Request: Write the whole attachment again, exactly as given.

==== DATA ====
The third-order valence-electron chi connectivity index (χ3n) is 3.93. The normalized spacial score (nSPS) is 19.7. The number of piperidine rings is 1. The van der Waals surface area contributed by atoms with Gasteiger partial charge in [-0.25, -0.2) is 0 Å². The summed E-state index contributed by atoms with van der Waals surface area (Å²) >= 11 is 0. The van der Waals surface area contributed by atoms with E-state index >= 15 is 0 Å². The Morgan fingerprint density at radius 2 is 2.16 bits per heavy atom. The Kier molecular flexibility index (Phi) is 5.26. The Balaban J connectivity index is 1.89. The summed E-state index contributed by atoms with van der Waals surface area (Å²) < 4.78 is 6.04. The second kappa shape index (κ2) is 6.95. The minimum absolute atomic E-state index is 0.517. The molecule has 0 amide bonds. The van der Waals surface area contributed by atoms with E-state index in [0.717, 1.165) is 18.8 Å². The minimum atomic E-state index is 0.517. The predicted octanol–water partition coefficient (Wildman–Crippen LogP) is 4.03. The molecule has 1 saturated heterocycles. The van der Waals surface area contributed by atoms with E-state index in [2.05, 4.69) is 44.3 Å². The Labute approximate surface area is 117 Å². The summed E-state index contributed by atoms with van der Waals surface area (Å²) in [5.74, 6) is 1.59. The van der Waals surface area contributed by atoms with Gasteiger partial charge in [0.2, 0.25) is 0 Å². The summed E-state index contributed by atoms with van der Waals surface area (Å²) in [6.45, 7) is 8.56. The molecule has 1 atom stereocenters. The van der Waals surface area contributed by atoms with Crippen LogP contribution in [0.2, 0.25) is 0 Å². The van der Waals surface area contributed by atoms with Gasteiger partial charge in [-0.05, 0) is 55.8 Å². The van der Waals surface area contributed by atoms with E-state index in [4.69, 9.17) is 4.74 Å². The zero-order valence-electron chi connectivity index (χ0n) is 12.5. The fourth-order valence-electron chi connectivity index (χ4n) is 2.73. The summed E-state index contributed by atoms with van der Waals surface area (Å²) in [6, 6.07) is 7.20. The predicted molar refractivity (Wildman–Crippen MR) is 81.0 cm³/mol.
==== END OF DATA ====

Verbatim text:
The third-order valence-electron chi connectivity index (χ3n) is 3.93. The normalized spacial score (nSPS) is 19.7. The number of piperidine rings is 1. The van der Waals surface area contributed by atoms with Gasteiger partial charge in [-0.25, -0.2) is 0 Å². The summed E-state index contributed by atoms with van der Waals surface area (Å²) >= 11 is 0. The van der Waals surface area contributed by atoms with E-state index >= 15 is 0 Å². The Morgan fingerprint density at radius 2 is 2.16 bits per heavy atom. The Kier molecular flexibility index (Phi) is 5.26. The Balaban J connectivity index is 1.89. The summed E-state index contributed by atoms with van der Waals surface area (Å²) < 4.78 is 6.04. The second kappa shape index (κ2) is 6.95. The minimum absolute atomic E-state index is 0.517. The molecule has 0 amide bonds. The van der Waals surface area contributed by atoms with E-state index in [0.717, 1.165) is 18.8 Å². The minimum atomic E-state index is 0.517. The predicted octanol–water partition coefficient (Wildman–Crippen LogP) is 4.03. The molecule has 1 saturated heterocycles. The van der Waals surface area contributed by atoms with E-state index in [2.05, 4.69) is 44.3 Å². The Labute approximate surface area is 117 Å². The summed E-state index contributed by atoms with van der Waals surface area (Å²) in [5.74, 6) is 1.59. The van der Waals surface area contributed by atoms with Gasteiger partial charge in [0.2, 0.25) is 0 Å². The summed E-state index contributed by atoms with van der Waals surface area (Å²) in [6.45, 7) is 8.56. The molecule has 1 atom stereocenters. The van der Waals surface area contributed by atoms with Crippen LogP contribution in [0.2, 0.25) is 0 Å². The van der Waals surface area contributed by atoms with Gasteiger partial charge in [-0.05, 0) is 55.8 Å². The van der Waals surface area contributed by atoms with E-state index in [4.69, 9.17) is 4.74 Å². The zero-order valence-electron chi connectivity index (χ0n) is 12.5. The fourth-order valence-electron chi connectivity index (χ4n) is 2.73. The summed E-state index contributed by atoms with van der Waals surface area (Å²) in [6, 6.07) is 7.20. The predicted molar refractivity (Wildman–Crippen MR) is 81.0 cm³/mol.